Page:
Hopkinsville native Edmund W. Starling protected five presidents as a Secret Service agent

A memoir of Starling's 30 years in the White House relied, in part, on details he shared in some 11,000 daily letters written to his mother in Hopkinsville.

If not for the letters he wrote every day for 30 years to his mother back in Hopkinsville, Col. Edmund W. Starling might not have completed a memoir of his tenure protecting five American presidents as part of the Secret Service detail to the White House. Those letters, some 11,000 in all, were the basis for the book “Starling of the White House” as told to writer Thomas Sugrue and published in 1945 by Simon and Schuster. (Sugrue also wrote “There is a River,” the biography of clairvoyant Edgar Cayce, who like Starling, was a native of Christian County.)

Edmund Starling headshot
Col. Edmund W. Starling

Born in Hopkinsville in 1875, Starling was part of the Secret Service responsible for protecting presidents Woodrow Wilson, Warren G. Harding, Calvin Coolidge, Herbert Hoover and Franklin D. Roosevelt. His tenure with the Secret Service ran from 1914 to 1943. 

Starling’s book is a rare, intimate chronicle of life in the White House with personal reflections that touch on his political and personal beliefs. 

In one such story, Starling related an episode that followed the death of Calvin Coolidge’s 16-year-old from an infection. He wrote:

Very early one morning when I came to the White House, I saw a small boy standing at the fence, his face pressed against the iron railings. I asked him what he was doing up so early. He looked up at me, his eyes large and round and said.

“I thought I might see the President,” he said. “I heard that he gets up early and takes a walk. I wanted to tell him how sorry I am that his little boy died.

“Come with me, I’ll take you to the President,” I said.

He took my hand and we walked into the grounds. In a few minutes the President came out and I presented the boy to him. The youngster was overwhelmed with awe and could not deliver his message, so I did it for him.

The President had a difficult time controlling his emotions. When the lad had gone and we were walking through Lafayette Park he said to me, “Colonel, whenever a boy wants to see me always bring him in. Never turn one away or make him wait.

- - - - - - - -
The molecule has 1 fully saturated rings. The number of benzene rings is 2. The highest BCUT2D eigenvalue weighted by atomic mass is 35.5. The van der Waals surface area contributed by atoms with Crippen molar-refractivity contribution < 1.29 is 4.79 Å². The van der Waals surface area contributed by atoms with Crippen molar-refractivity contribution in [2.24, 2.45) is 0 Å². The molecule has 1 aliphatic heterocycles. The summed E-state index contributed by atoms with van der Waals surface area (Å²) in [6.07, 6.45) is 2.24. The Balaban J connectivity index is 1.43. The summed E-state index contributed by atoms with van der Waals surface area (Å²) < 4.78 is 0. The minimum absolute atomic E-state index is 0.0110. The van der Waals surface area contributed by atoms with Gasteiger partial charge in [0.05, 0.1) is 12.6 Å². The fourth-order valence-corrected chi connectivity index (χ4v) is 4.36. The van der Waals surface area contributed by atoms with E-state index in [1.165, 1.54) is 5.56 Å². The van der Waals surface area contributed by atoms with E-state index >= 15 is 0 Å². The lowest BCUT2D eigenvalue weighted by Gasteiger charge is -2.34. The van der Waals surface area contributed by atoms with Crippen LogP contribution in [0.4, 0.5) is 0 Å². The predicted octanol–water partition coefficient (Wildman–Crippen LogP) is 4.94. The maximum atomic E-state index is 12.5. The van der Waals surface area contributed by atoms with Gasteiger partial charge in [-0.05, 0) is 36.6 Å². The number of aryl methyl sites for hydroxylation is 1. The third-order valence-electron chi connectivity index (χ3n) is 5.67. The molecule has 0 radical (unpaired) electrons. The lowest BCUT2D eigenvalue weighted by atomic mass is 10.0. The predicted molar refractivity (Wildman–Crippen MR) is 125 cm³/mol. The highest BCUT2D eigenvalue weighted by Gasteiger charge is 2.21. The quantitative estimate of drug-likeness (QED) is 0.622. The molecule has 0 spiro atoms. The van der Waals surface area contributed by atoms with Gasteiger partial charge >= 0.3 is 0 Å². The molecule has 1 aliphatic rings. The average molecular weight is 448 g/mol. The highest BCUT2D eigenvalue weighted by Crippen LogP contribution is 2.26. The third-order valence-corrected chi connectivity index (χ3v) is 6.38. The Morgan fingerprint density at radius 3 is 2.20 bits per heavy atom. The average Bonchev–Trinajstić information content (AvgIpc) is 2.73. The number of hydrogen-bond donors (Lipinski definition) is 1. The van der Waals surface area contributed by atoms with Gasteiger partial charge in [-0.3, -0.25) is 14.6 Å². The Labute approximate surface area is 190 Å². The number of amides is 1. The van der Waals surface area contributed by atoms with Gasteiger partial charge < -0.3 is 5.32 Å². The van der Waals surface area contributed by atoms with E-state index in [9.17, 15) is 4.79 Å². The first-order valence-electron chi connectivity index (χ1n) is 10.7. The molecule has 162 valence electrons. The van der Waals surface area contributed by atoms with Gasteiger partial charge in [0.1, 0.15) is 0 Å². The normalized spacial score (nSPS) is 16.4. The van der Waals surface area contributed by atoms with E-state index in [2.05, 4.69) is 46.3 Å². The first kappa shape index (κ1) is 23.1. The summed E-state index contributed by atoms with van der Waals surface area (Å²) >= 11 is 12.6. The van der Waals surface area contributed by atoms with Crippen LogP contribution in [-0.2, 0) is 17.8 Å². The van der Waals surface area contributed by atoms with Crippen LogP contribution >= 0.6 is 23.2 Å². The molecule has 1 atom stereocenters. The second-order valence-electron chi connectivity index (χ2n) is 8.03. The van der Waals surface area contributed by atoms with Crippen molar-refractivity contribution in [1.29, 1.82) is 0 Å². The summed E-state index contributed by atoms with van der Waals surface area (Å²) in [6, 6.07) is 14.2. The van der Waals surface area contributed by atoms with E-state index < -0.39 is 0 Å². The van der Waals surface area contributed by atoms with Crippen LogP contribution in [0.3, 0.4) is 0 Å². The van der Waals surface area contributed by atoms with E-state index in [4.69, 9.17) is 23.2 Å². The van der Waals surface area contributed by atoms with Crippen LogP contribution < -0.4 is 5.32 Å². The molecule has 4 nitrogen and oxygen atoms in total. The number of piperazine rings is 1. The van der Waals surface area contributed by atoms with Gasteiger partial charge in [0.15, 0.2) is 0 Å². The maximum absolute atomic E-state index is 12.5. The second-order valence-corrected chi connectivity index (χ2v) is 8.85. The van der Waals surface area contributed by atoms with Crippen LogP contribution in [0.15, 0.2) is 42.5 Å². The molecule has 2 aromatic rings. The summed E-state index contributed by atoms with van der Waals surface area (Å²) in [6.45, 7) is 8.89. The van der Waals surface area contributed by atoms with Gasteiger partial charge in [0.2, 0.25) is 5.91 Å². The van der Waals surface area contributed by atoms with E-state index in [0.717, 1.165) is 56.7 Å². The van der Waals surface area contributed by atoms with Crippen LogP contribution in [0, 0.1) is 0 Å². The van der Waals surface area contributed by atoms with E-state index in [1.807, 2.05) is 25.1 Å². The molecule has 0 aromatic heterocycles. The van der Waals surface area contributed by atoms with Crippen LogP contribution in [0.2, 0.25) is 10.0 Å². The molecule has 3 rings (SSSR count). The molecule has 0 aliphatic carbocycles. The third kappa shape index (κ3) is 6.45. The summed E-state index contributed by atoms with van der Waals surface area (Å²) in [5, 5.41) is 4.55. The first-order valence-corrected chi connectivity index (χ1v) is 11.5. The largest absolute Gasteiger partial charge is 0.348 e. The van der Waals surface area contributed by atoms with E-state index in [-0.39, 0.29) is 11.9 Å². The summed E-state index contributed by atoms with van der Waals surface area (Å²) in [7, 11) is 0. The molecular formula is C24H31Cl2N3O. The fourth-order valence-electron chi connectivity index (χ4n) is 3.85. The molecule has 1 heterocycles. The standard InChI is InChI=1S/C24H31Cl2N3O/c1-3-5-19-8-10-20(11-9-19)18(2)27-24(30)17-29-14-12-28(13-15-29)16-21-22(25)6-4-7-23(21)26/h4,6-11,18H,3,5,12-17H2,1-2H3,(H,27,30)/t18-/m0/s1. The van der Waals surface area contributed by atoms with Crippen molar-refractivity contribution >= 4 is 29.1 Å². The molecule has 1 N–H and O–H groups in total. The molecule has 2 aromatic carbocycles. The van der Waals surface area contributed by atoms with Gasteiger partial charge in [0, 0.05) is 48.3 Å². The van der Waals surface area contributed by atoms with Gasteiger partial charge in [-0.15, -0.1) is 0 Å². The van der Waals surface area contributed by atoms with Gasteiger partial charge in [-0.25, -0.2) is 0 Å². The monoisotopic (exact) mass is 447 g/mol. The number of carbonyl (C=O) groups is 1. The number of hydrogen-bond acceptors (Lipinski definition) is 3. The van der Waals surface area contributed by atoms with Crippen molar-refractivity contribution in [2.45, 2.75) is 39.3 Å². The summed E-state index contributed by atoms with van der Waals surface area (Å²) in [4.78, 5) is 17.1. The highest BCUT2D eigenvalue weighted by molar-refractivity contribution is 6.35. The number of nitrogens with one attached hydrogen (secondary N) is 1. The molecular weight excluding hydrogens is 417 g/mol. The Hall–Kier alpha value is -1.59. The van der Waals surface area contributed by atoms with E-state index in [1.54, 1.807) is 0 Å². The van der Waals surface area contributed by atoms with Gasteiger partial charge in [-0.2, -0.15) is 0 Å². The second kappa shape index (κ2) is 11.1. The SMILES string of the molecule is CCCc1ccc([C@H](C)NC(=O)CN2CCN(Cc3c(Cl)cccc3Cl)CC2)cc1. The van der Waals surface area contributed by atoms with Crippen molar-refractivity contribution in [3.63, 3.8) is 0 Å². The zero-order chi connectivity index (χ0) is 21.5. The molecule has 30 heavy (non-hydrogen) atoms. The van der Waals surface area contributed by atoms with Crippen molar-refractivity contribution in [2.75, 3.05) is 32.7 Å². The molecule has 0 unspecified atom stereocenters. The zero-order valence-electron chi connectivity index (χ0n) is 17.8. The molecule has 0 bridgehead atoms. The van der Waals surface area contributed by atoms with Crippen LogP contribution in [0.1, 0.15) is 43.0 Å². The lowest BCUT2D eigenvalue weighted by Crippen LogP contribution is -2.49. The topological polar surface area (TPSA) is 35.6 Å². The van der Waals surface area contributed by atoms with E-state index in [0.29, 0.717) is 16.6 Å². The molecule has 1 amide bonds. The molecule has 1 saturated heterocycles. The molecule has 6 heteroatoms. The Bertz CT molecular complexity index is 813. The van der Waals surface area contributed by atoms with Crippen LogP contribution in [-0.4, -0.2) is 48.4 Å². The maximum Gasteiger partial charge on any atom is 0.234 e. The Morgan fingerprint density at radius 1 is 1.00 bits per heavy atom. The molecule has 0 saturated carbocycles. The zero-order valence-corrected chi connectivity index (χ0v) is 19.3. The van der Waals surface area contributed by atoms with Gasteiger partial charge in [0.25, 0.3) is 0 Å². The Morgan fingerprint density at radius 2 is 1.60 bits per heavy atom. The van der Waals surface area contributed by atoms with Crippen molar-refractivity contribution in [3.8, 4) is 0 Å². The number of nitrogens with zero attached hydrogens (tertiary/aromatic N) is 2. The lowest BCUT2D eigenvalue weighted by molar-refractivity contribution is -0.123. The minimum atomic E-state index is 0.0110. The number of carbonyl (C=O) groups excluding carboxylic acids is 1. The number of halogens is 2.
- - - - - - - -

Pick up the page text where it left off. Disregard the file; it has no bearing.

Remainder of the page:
On March 17, 1935, the New York Times published a lengthy article about Starling’s promotion to chief of the White House’s Secret Service detail. It begins with this:

The White House Secret Service detail has a new chief, and the President has a new protector-in-chief. The force of men who, by law, “protect the President of the United States, his family and the President-elect,” now take orders from Colonel Edmund W. Starling of the Kentucky Starlings. … A gaunt, athletic figure, who speaks slowly but moves swiftly, Colonel Starling plans no change in routine of guarding the President and his family. The assignment, though difficult and delicate, has been organized to split-minute exactness since Congress authorized the Treasury Secret Service to assign a special squad to the White House after the assassination of President McKinley. Although Treasury agents had previously guarded the Chief Executive on special occasions, not until after the tragedy at Buffalo in 1901 did they keep perpetual vigil over him.

Starling died in 1944 of complications from pneumonia, a year after his service at the White House ended. His cremated remains were interred at Arlington National Cemetery.

Hopkinsville native Edmund W. Starling protected five presidents as a Secret Service agent

Jennifer P. Brown | Hoptown Chronicle

Jennifer P. Brown is co-founder, publisher and editor of Hoptown Chronicle. You can reach her at editor@hoptownchronicle.org. She spent 30 years as a reporter and editor at the Kentucky New Era. She is a co-chair of the national advisory board to the Institute for Rural Journalism and Community Issues, governing board president for the Kentucky Historical Society, and co-founder of the Kentucky Open Government Coalition.